As we talk about and think through our nation’s history, why are there some people that continue to stand out? Just how does their memory continue to withstand all the time that has passed? Is it their position in life, or their money, or their accomplishments? I believe it has to do more with their character. That’s a word we don’t hear much about today but the truth is this – character makes leaders, and true leaders have a powerful influence in our society.
Long before Abraham Lincoln ever became President, when he was a young man working as a store clerk, one day he noticed that, somehow, during a sale he had overcharged one customer, a lady, by six cents. Now that may seem insignificant to some, but not to him. So, at the end of that work day, Abraham Lincoln walked four miles to that woman’s home to return that six cents – and she was amazed. You see, it’s no accident that Abraham Lincoln was called “Honest Abe”. He was a man of character.
And there’s another man in our American history who, solely because of his character, he drew men to him to take on a task, a battle, that cost many their lives. Listen to this story.
In 1898, when the United States went to war with Spain, a man by the name of Theodore Roosevelt was the assistant Secretary of the Navy. Now Roosevelt had quite a reputation as a frontiersman, and as being a man ready for any rough task needing to be done. So, with the “OK” of the U.S. government, Theodore Roosevelt resigned his position and, along with his friend, Dr. Leonard Wood, began to form a small army of special men to fight that war. This group of men was to be all expert horsemen, and they were officially designated as the First United States Volunteer Cavalry.
Now, privately, Roosevelt wondered if anyone would volunteer for such a dangerous job. But to his credit literally thousands of men volunteered. They came from everywhere. And after they were chosen and trained, they were exceptionally good soldiers, a crack cavalry unit of 1,000 expert horsemen who came to be known as “Rough Riders”.
In a very short time these Rough Riders were ready for battle, so they traveled by train from Texas to Florida and were given their orders – to fight the Spaniards on a tiny island called Cuba. But here’s where the twist comes – even though they had been trained as cavalry, they were told that their horses would have to be left behind – they would be foot soldier. But, not one Rough Rider quit or resigned. They would follow their leader, Theodore Roosevelt, into the very face of death.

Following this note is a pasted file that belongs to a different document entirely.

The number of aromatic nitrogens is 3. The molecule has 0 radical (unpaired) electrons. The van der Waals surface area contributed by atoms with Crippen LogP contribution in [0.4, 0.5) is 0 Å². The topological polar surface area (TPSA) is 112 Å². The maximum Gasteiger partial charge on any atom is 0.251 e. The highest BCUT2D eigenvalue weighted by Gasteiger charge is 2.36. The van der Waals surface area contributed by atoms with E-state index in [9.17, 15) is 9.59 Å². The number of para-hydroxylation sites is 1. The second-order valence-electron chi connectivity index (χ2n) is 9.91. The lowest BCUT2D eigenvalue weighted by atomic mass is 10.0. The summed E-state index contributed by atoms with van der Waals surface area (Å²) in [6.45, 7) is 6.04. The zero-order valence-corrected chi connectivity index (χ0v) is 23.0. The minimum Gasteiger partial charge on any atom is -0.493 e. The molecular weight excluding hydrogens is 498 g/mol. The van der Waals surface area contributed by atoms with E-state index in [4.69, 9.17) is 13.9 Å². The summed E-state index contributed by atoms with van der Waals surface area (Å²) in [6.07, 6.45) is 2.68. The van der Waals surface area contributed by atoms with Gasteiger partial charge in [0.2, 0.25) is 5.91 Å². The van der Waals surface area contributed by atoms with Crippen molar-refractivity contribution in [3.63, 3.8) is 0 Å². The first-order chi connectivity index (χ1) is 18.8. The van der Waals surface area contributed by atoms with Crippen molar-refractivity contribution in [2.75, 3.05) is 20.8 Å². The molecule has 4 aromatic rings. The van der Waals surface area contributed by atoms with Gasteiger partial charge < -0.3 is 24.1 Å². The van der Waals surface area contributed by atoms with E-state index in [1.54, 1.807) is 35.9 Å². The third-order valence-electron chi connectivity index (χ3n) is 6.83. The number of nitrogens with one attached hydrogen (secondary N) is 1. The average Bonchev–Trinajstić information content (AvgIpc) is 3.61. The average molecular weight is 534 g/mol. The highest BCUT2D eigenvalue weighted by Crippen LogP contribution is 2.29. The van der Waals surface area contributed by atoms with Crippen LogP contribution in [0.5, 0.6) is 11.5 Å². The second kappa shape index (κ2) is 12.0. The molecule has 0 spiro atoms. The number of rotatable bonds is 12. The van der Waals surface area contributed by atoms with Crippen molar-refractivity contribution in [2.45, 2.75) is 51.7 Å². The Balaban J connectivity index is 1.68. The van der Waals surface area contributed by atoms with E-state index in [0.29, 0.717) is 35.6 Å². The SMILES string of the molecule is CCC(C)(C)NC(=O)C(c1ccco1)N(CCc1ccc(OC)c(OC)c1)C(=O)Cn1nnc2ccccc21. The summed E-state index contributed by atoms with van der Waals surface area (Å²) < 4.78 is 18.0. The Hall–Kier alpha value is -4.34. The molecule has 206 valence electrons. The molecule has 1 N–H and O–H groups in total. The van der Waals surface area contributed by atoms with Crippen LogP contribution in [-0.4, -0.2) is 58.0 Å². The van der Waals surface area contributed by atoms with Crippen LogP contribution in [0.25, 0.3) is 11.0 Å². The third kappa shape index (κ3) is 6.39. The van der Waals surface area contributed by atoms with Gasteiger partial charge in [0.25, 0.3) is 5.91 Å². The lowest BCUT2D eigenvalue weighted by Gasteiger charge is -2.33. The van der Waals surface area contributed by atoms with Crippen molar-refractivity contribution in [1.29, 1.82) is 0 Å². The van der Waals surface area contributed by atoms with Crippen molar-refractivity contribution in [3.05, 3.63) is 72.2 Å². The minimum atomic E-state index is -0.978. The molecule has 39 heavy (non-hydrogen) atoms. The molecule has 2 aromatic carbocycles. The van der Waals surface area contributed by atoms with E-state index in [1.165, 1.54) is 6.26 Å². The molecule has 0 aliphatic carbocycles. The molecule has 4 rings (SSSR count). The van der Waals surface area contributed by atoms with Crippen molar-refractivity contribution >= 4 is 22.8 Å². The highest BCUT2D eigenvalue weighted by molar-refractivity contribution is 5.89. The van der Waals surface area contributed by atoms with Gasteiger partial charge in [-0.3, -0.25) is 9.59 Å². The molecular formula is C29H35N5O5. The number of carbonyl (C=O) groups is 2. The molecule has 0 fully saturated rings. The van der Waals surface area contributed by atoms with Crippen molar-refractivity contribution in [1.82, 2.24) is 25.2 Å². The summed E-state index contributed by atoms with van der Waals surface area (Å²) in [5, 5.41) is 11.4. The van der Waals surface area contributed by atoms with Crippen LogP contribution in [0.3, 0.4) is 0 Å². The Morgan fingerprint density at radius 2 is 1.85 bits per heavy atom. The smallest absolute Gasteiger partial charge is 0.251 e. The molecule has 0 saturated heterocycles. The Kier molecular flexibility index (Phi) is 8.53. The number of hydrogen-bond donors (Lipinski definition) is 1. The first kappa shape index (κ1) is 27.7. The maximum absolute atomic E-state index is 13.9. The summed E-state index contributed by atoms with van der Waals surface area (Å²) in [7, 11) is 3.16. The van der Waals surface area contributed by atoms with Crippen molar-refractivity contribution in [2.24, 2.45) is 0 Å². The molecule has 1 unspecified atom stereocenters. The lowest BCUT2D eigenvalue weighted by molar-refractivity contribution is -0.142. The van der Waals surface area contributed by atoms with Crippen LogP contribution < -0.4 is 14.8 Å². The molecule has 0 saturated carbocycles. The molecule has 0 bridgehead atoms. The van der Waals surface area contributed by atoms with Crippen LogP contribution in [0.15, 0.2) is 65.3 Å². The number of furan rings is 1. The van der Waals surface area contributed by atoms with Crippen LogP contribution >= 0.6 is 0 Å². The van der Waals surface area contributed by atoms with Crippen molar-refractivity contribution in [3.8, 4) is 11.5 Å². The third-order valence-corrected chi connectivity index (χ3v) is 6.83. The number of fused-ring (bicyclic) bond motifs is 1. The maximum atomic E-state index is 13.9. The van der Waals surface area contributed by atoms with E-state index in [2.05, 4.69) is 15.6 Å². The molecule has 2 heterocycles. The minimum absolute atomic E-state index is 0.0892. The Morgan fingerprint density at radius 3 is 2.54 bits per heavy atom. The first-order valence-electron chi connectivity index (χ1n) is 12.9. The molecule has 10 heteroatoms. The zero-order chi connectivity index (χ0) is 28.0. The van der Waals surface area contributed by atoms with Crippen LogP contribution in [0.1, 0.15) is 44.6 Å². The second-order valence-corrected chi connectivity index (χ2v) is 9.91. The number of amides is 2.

On July 1, 1898, they saw that face of death and stood firm. With Theodore Roosevelt literally in the front leading his men by example, these 1,000 Rough Riders on foot, charged up San Juan Hill and won the battle. And Theodore Roosevelt became a national hero and, later, the youngest U.S. President in our history. Just what makes a leader? Character.
And later in life Theodore Roosevelt gave one of the most powerful and quoted speeches ever which contains a challenge we all must consider. Read these telling words by Roosevelt:
“It is not the critic who counts; not the man who points out how the strong man stumbles or where the doer of deeds could have done better. The credit belongs to the man who is actually in the arena, whose face is marred by dust and sweat and blood, who strives valiantly, who errs and comes up short again and again, because there is no effort without erring or shortcoming, but who knows the great enthusiasms, the great devotions, who spends himself for a worthy cause; …and who, at the worst, if he fails, at least he fails while daring greatly, so that his place will never be with those cold and timid souls who know neither victory nor defeat.”
What a speech! And now is the time for each of us in America to take a stand, to find our character, to quit watching from the sidelines and get in the arena!
Where are you standing – right now?